The ninth installment of my original Developing Thoughts column.
Danny: Don’t worry yourself. I’ll find the proof we need.
Estelle: You?! You couldn’t find the floor unless it was covered in beer.
The above comes from a document of ideas I’m developing for a game project. For me it illustrates what games should be about – the player having fun while they are working their way through the gameplay.
This week’s column was actually going to be about something else entirely, but I felt that I was in danger of taking myself too seriously (particularly after the sombre nature of the last column) and decided it was time to lighten up and have some fun. After all, that’s what games are meant to be about. Aren’t they?
Sometimes it seems, when reading the gaming news sites, that games are increasingly serious in nature, so it was a breath of fresh air when I was given the chance of script-editing the English version of an excellent comedy game. Not only was it good to work on this title, it also re-kindled my interest in designing comedy games, so this week I’ve been putting some time into two different comedy game projects of my own and it’s been great fun to do so.
Comedy is something that’s subjective at the best of times, so what works for one person may very well fall flat for another. But as long as it falls flat on its face in a muddy puddle, all may not be lost. What I mean by this is that for a broad appeal, the comedy may need to work on more than one level.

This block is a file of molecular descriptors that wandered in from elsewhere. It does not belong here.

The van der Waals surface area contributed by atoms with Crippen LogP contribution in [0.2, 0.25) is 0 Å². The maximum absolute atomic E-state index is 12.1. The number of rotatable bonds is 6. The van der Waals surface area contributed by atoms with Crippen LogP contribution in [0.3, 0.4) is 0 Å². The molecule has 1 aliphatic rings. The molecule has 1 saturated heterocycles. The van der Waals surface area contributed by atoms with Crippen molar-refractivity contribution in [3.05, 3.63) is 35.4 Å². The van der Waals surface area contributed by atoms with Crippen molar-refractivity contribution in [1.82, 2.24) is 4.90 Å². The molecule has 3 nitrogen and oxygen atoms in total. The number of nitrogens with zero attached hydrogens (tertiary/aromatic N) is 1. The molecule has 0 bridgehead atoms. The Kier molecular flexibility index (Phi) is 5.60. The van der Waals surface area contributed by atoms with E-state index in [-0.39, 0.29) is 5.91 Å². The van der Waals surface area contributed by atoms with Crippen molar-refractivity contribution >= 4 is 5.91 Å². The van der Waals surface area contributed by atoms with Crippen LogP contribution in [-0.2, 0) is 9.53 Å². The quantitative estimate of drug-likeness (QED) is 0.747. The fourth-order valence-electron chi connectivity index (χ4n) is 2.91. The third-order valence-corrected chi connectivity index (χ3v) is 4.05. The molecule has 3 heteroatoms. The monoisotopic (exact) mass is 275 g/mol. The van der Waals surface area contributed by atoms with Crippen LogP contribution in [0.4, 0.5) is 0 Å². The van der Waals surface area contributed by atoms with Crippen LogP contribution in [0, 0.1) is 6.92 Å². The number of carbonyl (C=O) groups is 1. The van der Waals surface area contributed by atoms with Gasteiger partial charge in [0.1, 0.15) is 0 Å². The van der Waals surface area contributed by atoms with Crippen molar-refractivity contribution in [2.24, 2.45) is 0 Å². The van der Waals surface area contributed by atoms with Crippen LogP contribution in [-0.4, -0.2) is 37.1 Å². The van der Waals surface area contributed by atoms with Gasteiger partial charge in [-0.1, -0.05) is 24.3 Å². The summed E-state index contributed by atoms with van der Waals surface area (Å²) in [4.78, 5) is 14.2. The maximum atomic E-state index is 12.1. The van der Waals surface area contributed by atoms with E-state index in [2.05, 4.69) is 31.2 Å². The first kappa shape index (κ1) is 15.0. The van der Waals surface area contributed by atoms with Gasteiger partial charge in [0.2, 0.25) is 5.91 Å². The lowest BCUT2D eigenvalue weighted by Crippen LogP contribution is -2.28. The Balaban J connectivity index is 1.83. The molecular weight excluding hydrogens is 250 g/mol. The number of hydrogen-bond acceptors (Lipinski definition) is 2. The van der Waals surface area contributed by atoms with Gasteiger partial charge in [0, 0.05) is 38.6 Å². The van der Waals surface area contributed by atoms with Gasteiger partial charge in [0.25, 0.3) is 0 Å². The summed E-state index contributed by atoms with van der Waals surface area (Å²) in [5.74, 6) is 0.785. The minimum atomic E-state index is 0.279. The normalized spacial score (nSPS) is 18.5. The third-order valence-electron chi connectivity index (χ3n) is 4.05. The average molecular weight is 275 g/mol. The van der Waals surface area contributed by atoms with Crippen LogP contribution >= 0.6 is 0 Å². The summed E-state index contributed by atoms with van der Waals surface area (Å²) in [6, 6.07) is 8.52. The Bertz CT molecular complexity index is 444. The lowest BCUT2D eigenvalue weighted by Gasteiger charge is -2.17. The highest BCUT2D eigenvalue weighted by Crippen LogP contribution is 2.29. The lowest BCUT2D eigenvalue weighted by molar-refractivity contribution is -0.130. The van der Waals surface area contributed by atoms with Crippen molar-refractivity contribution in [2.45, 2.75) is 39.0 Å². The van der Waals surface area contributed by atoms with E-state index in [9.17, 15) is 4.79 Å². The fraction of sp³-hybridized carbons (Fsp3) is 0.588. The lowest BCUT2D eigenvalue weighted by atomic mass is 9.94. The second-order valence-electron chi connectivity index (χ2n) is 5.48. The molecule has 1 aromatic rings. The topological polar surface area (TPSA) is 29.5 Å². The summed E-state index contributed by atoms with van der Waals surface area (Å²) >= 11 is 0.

I’m a firm believer that there’s a long way to go with comedy in games and it’s certainly an area I want to explore over the next few years. This ranges from cartoon-style to sitcom-style to more subtle, film style comedy. It also ranges from comedy aimed at children to comedy aimed at adults, with a centre ground that appeals to both.
Where, for instance, is the game equivalent of Toy Story or Finding Nemo? I’m not talking about the games that use the license in a superficial way, but ones that use the characters as they were used in the film, to create moments of genuine humour through the way the characters interact with one another. And if it is the player who triggers the humour through the gameplay interaction, then they are part of the unfolding comedy and it becomes a much more rewarding experience.
When I was developing part of the game, In Cold Blood, I decided to put in a couple of characters sitting near to each other. When the player character talks with them he discovers that they are having a tiff and not on speaking terms – she’s jealous because he lent his scarf to a female officer. They start talking to one another through the player character, and the humour of the situation unfolds by the player talking to each one in turn, “Can you tell him that I’m not speaking to him until he apologises…”
This situation had nothing to do with the main plot of the game, but was an excellent way of adding richness by giving the feeling that there was more going on than just the story related scenes and by having some fun in the process.
Just imagine, though, if the main plot of a game unfolded through a regular series of such humorous scenes, how much more fun that could be.
© Steve Ince, 2004